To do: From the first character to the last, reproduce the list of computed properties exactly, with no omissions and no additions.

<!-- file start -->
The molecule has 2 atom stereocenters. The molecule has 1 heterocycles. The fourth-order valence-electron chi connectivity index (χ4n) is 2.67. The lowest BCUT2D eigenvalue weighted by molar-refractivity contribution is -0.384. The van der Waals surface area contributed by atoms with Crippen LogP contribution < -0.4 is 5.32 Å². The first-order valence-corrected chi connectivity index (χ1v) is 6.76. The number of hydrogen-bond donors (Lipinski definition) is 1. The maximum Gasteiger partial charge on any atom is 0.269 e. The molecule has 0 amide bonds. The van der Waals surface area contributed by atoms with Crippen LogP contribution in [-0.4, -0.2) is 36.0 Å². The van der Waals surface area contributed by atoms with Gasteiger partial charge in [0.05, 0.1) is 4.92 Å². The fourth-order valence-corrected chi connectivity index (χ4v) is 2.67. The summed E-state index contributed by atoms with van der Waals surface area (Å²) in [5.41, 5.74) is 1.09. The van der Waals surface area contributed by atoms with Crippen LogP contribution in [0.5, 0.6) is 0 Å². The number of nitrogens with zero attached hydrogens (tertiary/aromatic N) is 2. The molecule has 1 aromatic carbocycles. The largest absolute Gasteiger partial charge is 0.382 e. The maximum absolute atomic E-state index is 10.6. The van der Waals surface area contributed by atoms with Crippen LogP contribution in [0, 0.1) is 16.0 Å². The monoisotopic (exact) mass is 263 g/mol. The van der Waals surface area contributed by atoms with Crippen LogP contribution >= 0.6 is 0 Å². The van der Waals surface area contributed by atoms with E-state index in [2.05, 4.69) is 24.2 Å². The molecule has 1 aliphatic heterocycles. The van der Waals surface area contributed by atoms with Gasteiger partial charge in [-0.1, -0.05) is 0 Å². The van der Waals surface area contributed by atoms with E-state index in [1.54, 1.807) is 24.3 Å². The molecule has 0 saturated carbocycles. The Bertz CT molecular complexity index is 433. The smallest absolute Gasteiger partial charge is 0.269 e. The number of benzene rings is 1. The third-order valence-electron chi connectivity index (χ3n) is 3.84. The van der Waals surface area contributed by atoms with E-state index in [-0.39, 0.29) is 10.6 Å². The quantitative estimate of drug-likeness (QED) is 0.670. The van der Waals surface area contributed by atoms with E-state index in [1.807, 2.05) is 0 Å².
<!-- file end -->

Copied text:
The molecule has 2 atom stereocenters. The molecule has 1 heterocycles. The fourth-order valence-electron chi connectivity index (χ4n) is 2.67. The lowest BCUT2D eigenvalue weighted by molar-refractivity contribution is -0.384. The van der Waals surface area contributed by atoms with Crippen LogP contribution < -0.4 is 5.32 Å². The first-order valence-corrected chi connectivity index (χ1v) is 6.76. The number of hydrogen-bond donors (Lipinski definition) is 1. The maximum Gasteiger partial charge on any atom is 0.269 e. The molecule has 0 amide bonds. The van der Waals surface area contributed by atoms with Crippen LogP contribution in [-0.4, -0.2) is 36.0 Å². The van der Waals surface area contributed by atoms with Gasteiger partial charge in [0.05, 0.1) is 4.92 Å². The fourth-order valence-corrected chi connectivity index (χ4v) is 2.67. The summed E-state index contributed by atoms with van der Waals surface area (Å²) in [5.41, 5.74) is 1.09. The van der Waals surface area contributed by atoms with Crippen LogP contribution in [0.5, 0.6) is 0 Å². The number of nitrogens with zero attached hydrogens (tertiary/aromatic N) is 2. The molecule has 1 aromatic carbocycles. The largest absolute Gasteiger partial charge is 0.382 e. The maximum absolute atomic E-state index is 10.6. The van der Waals surface area contributed by atoms with Crippen LogP contribution in [0, 0.1) is 16.0 Å². The monoisotopic (exact) mass is 263 g/mol. The van der Waals surface area contributed by atoms with Crippen LogP contribution >= 0.6 is 0 Å². The van der Waals surface area contributed by atoms with E-state index in [2.05, 4.69) is 24.2 Å². The molecule has 1 aliphatic heterocycles. The van der Waals surface area contributed by atoms with Gasteiger partial charge in [-0.1, -0.05) is 0 Å². The van der Waals surface area contributed by atoms with E-state index in [1.54, 1.807) is 24.3 Å². The molecule has 0 saturated carbocycles. The Bertz CT molecular complexity index is 433. The smallest absolute Gasteiger partial charge is 0.269 e. The number of benzene rings is 1. The third-order valence-electron chi connectivity index (χ3n) is 3.84. The van der Waals surface area contributed by atoms with E-state index in [-0.39, 0.29) is 10.6 Å². The quantitative estimate of drug-likeness (QED) is 0.670. The van der Waals surface area contributed by atoms with E-state index in [1.807, 2.05) is 0 Å².